MICHAEL TAYLOR, ACCA’s chief economist
Last year the global economy expanded at close to three per cent, the slowest rate since the financial crisis ten years ago. The slowdown progressed steadily throughout last year and was foreshadowed by our Global Economic Conditions Survey, which showed global confidence faltering with each successive quarter. In its recent World Economic Outlook report, the International Monetary Fund (IMF) summed up the situation under the title Synchronised Slowdown, Precarious Outlook. So what’s in store for the year ahead?
A major cause of slowing global activity continues to be the trade war between the US and China. Increased tariffs will have a relatively modest direct effect on both economies’ GDP growth given their large domestic markets. But the uncertainty created by trade tensions and the wider ramifications on technology transfer and intellectual property is acting as a drag on business confidence and investment not just in the US and China. In addition, the World Trade Organisation has recorded a general growth in protectionist measures in recent years, undermining the trend towards globalisation.
Weakness has been widespread, with nearly every major economy growing more slowly in 2019 than in 2018. But the Chinese economy was the biggest downside surprise in 2019 and is a major risk in the year ahead. It seems likely that China growth will fall below six per cent this year – the lowest rate in 30 years. A surprise last year was China’s failure to respond to increasing evidence of a slowing economy with robust stimulus measures – as it had done in previous slowdowns. Growing concerns about high debt levels appear to have made the Chinese authorities more cautious, limiting their efforts to cushioning rather than preventing economic slowdown.
The global slowdown so far has been driven by a sharp turndown in industrial production and global trade. By contrast consumer spending is holding up quite well in many countries. Low unemployment and rising real wages boosted by low inflation are key factors here, and there are few signs of cooling as yet in labour markets.
A boost from policy?
Looking at the year ahead it is important to recall that monetary policy was eased in numerous countries in 2019; with the usual lags, this would be expected to support growth in coming months. The lead was taken by the US Federal Reserve, which cut interest rates by a total of a three-quarter percentage point during the second half of last year. Easing by the US allows other central banks the flexibility to ease policy too, especially those with fixed exchange rates with the US dollar. Lower US interest rates also benefit other central banks in emerging markets, as their debt servicing costs are reduced.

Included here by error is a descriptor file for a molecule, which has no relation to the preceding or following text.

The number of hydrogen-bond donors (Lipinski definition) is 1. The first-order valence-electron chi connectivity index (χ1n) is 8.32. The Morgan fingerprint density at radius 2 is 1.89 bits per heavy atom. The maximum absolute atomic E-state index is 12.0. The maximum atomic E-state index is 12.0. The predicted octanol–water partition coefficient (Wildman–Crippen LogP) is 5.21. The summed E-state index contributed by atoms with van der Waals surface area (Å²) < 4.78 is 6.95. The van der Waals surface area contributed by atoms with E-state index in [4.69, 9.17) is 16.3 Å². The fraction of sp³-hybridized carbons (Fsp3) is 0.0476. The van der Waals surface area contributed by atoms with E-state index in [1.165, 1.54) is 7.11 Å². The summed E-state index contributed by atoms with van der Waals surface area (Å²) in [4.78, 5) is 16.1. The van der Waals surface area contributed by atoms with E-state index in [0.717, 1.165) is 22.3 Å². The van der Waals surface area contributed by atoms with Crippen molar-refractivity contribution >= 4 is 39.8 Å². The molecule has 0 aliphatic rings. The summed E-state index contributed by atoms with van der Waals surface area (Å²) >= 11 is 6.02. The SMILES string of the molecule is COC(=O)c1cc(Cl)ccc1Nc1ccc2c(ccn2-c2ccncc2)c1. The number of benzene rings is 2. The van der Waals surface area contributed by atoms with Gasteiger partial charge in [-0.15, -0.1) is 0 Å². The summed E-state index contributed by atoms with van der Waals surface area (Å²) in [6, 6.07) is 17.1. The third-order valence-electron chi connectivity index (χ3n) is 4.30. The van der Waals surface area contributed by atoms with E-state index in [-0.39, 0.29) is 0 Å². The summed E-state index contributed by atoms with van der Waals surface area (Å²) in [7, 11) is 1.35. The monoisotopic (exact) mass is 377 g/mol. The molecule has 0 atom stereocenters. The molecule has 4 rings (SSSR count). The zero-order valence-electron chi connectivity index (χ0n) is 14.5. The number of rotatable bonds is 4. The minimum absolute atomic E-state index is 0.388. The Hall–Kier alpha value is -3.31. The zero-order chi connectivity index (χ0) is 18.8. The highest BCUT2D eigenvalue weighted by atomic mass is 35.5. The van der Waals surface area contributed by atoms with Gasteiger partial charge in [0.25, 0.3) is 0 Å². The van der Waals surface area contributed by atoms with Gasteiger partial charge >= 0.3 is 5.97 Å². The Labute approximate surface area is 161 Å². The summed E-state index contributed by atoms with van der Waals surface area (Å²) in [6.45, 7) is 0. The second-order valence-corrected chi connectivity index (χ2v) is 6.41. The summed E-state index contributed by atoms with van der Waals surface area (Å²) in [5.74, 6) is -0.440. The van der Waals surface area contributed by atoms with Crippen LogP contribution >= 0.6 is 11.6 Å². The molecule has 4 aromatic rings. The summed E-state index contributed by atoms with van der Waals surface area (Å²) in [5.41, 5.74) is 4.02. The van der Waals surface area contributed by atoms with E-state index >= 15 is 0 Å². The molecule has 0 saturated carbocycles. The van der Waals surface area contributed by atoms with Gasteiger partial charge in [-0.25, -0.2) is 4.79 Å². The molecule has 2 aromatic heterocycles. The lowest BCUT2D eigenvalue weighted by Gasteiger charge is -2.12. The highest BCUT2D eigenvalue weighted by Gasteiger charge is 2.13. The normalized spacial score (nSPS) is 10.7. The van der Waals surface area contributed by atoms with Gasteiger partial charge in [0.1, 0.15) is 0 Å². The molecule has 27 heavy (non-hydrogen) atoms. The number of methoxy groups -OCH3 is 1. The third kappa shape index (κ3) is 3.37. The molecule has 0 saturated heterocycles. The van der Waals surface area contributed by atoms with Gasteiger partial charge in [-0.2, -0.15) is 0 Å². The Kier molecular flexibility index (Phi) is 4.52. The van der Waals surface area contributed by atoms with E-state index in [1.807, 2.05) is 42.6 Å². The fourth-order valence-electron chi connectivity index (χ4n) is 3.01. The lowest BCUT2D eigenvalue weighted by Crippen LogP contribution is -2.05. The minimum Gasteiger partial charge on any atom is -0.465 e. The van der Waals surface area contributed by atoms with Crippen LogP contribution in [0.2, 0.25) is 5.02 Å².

The IMF and Organisation for Economic Co-operation and Development have called for fiscal easing to offset the current downturn. Examples last year include Thailand and Malaysia introducing expansionary budgets to mitigate the effects of a slowing Chinese economy, and India announcing significant tax cuts in the face of a sharply slowing domestic economy.
But the prospects of material fiscal ease in three of the largest economies – China, Germany and the US – are negligible. The case for a fiscal boost in Germany is overwhelming; public sector debt is relatively low and the government can borrow at negative interest rates to finance extra spending. Moreover, the German economy is currently stagnating as it bears the brunt of the slowdown in global trade. Germany’s "black zero" rule, which stipulates a budget balance, stands in the way of more borrowing.
At the other extreme, China and the US have largely exhausted their fiscal legroom. Previous large stimulus packages have reduced China’s ability to boost growth through monetary and fiscal ease. The US pro-cyclical policy easing two years ago boosted a buoyant economy with tax cuts but pushed the budget deficit to over 4.5 per cent of GDP, limiting the scope for future easing given an already high public sector debt.
The global economy in 2020 is likely to grow at three per cent or so – much like last year. The risks are to the fore, with no early resolution of the US-China trade war in prospect and a continued lack of fiscal policy response by major economies. More positively, monetary easing will support growth, and consumer spending should continue to hold up. It is also, of course, a US presidential election year, which usually coincides with a fairly robust US economy. To sum up, we foresee no global recession but another year of sluggish growth.
Content courtesy ACCA